The Social Worker


This essay originally appeared on the Respite Redefined Newsletter, which you can sign up for here.

The social worker is the person who decides the fate of our family.  She’s the one that presents us in the match meetings and to other social workers, telling them about our family and how we’ll be a great fit for children in the system.  No matter how much paperwork we complete, no matter how long I spend dotting the i’s and crossing the t’s, no matter how pretty Future Children’s bedroom is, no matter how prompt or late I am in replying to her emails, it’s all up to her.  She’s the one that has spent just a few hours with us over the course of the last few weeks and now she’s supposed to know everything there is to know about us. And she surely does know a lot.

She knows all the practical things, like how many bedrooms are in our home and if our first aid kit is locked away.  She knows where we sleep and that one of my daughters has a pink room and the other has a floral comforter. She knows that our kitchen is tiny but our living room is large and we have a playroom in our basement.  She knows by looking around our house that I can’t keep up with the laundry situation and that I will most likely always have dirty dishes in the sink, but she also knows that even though we have two dogs I always have clean floors.  Well, mostly.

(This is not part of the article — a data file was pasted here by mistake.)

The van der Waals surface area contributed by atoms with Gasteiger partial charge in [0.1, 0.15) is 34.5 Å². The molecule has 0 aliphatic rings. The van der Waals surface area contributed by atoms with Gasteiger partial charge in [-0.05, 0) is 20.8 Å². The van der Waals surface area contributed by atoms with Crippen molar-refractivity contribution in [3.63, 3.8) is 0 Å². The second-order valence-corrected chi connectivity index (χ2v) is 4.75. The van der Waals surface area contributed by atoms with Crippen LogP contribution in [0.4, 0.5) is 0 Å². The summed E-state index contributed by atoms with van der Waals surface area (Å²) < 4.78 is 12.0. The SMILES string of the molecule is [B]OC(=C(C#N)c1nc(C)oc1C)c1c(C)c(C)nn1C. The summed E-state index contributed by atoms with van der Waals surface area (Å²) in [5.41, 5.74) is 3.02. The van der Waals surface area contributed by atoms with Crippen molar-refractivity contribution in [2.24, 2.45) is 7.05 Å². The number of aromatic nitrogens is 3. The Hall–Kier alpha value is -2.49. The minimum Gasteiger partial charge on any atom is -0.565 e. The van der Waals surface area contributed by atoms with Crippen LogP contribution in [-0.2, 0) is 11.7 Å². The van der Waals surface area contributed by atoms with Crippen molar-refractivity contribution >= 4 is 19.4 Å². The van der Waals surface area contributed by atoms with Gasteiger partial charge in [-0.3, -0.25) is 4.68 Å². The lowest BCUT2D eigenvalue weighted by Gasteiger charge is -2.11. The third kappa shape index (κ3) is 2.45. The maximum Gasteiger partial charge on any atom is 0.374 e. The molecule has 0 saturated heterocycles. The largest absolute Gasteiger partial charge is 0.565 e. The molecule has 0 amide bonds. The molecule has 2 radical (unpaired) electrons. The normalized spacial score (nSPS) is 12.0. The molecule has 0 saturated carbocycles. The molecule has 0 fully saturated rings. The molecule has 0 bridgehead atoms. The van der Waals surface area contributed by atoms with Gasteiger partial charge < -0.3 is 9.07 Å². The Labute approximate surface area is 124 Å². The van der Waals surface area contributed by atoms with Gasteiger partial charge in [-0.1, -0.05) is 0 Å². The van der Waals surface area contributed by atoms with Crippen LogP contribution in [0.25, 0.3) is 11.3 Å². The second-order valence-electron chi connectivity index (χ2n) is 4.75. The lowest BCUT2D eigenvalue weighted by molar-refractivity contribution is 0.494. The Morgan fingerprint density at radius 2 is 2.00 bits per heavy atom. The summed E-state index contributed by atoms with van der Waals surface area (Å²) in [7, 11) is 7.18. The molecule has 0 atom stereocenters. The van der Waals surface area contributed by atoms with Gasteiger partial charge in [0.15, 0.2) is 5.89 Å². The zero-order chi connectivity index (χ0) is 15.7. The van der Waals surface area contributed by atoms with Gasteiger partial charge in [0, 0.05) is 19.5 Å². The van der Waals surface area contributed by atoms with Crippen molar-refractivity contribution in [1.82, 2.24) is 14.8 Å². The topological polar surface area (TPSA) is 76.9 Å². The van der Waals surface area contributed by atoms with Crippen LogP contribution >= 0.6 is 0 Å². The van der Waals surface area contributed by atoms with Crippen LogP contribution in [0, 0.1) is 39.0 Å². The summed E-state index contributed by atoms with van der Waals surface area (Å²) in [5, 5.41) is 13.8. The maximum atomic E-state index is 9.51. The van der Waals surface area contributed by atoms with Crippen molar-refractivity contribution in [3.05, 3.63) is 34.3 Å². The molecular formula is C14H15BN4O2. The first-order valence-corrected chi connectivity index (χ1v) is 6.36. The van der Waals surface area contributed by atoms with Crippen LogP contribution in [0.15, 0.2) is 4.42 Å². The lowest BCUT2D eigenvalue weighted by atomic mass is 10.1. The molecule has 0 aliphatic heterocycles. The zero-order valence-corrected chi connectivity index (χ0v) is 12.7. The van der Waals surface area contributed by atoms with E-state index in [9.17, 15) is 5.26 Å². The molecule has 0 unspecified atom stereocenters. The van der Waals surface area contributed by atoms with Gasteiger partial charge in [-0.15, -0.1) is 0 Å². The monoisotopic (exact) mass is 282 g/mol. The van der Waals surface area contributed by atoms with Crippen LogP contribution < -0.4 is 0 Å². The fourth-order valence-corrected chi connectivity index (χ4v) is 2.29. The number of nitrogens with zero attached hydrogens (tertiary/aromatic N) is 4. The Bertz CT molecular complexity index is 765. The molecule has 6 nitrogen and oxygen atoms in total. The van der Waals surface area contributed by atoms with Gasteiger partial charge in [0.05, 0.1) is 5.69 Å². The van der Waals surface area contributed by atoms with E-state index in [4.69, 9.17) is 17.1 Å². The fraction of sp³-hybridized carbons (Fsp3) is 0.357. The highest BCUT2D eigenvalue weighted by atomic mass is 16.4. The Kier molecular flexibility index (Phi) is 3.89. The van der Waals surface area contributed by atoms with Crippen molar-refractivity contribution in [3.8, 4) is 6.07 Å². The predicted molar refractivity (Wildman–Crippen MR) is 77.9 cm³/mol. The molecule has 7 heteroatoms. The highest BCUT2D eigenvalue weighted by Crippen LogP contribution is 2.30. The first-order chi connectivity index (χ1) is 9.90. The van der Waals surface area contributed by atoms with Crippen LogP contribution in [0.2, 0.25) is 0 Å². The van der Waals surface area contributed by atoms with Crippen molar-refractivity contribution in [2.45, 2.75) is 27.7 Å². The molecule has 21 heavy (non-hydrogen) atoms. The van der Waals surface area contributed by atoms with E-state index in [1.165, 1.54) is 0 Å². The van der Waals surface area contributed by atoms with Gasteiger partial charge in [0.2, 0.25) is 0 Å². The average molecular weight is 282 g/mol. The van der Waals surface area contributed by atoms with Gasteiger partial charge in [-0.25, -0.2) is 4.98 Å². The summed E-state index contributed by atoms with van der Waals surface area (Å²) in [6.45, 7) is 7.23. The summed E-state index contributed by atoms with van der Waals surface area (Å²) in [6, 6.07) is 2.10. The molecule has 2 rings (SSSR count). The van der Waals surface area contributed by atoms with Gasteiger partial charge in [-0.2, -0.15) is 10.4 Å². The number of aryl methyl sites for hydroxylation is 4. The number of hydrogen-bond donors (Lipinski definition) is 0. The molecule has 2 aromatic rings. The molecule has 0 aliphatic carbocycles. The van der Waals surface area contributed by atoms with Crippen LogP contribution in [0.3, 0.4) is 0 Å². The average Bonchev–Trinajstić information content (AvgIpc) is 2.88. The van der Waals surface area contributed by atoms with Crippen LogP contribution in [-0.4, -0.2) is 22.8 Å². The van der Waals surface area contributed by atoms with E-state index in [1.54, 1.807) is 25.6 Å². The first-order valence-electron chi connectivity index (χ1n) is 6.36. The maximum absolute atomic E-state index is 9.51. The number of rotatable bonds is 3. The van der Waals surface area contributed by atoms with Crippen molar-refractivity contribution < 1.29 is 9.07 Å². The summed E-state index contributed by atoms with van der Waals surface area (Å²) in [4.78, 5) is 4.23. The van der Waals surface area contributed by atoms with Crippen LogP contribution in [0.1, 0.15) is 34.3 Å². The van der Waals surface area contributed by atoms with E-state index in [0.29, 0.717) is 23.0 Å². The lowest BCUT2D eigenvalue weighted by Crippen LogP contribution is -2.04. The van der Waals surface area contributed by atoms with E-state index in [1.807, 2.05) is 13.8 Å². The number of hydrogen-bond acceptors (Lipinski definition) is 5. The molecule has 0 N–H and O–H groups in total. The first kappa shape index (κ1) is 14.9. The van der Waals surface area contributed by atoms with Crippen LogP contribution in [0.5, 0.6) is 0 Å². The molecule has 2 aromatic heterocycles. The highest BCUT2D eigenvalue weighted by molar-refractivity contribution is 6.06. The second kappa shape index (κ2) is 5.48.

She knows a lot of things about our past, since that’s what helps shape our character into the humans we are today.  She knows I have one sibling and that my husband has three. She knows I’m from Texas and he’s from Maine. She knows I grew up in a large house with two teachers and that he grew up in a smaller house with a machinist and a secretary.  She knows that when I was five I wanted to be a teacher and she knows that I achieved that goal. She knows that he wanted to be a pastor when he grew up and that even though he isn’t one any longer he does like his current job. She knows that before we ever met we wanted a large family that we grew through adoption.